WEDNESDAY, Dec. 13, 2017 -- Physical activity appears to help people with lymphoma survive their disease.
That finding comes from a new study by Mayo Clinic researchers of nearly 4,100 people with lymphoma, a cancer that starts in the white blood cells that normally help fight infection.
"As physicians, we recommend physical activity for all cancer survivors to improve overall quality of life, but we did not know if physical activity would have an impact on survival in lymphoma patients," said study author Dr. Priyanka Pophali, a hematologist at Mayo Clinic.
"Our findings show that physical activity can have a positive impact on survival in lymphoma patients," she said in a Mayo news release.
Through periodic questionnaires, the researchers tracked the participants' physical activity levels from before their cancer diagnoses until three years afterwards.
People whose physical activity was greater than normal before diagnosis were less likely to have died from lymphoma, or from any other cause, than were those who'd been less active, the study found.
People who'd boosted their physical activity level after being diagnosed with lymphoma also were less likely to have died in that three-year span than were those who hadn't increased their activity level.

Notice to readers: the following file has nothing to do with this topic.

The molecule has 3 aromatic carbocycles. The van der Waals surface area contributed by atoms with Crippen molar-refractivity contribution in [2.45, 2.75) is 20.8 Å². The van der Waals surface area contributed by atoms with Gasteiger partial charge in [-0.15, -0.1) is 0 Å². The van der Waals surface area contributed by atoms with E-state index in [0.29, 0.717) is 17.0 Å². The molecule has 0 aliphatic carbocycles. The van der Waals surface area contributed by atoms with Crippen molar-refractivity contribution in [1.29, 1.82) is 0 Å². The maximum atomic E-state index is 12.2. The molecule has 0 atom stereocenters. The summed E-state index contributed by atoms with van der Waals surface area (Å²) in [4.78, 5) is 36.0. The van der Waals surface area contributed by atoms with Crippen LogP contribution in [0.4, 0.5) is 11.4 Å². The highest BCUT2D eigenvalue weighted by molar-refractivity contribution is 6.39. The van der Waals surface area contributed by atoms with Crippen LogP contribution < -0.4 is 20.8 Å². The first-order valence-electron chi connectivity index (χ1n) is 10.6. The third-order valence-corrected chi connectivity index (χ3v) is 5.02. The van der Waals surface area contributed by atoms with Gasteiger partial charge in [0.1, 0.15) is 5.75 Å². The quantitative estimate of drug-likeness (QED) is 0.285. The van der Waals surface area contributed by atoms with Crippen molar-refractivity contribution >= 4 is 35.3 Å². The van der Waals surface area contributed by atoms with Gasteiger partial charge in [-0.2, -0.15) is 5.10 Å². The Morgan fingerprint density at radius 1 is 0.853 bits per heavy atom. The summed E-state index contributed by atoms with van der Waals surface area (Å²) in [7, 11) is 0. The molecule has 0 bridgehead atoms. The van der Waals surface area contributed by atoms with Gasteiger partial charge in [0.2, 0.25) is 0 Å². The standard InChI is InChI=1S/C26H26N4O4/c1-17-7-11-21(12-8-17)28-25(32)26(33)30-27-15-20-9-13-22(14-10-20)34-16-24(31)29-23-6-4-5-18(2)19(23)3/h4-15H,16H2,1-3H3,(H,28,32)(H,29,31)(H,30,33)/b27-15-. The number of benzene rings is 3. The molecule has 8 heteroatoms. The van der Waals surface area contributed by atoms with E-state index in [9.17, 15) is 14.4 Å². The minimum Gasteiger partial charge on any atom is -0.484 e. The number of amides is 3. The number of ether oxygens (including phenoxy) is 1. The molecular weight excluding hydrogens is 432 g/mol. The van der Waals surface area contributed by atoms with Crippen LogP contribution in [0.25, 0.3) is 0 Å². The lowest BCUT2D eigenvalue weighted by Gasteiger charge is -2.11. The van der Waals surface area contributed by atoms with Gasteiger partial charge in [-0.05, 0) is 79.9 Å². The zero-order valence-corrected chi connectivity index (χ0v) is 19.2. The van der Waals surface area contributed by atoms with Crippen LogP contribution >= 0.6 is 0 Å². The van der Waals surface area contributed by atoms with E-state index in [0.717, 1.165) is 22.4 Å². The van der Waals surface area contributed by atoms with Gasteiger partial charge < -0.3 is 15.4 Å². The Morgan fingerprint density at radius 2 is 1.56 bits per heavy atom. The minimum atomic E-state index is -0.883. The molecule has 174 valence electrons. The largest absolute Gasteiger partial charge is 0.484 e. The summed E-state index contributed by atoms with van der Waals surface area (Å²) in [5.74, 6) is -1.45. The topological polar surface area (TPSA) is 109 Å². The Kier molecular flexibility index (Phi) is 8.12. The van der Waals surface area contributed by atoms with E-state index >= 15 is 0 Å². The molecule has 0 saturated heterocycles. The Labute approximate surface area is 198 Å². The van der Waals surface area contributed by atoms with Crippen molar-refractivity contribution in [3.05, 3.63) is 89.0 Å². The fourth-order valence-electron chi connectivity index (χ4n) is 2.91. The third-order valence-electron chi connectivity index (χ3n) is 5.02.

But the study couldn't prove that more exercise actually caused death risk to drop.
On the other hand, people whose physical activity level had declined after their diagnosis had higher death rates from lymphoma and other causes than those who had not changed their level of physical activity.
"Importantly, our study shows a survival benefit in patients who increase their level of physical activity," Pophali said. "Therefore, since physical activity behaviors can be modified, physicians should counsel patients and survivors on the importance of physical activity and encourage them to maintain and, if possible, increase their level of physical activity."
The study was presented Monday at the annual meeting of the American Society of Hematology in Atlanta. Research presented at meetings should be considered preliminary because it has not been subjected to the rigorous scrutiny given to research published in medical journals.
The American Cancer Society has more on lymphoma.
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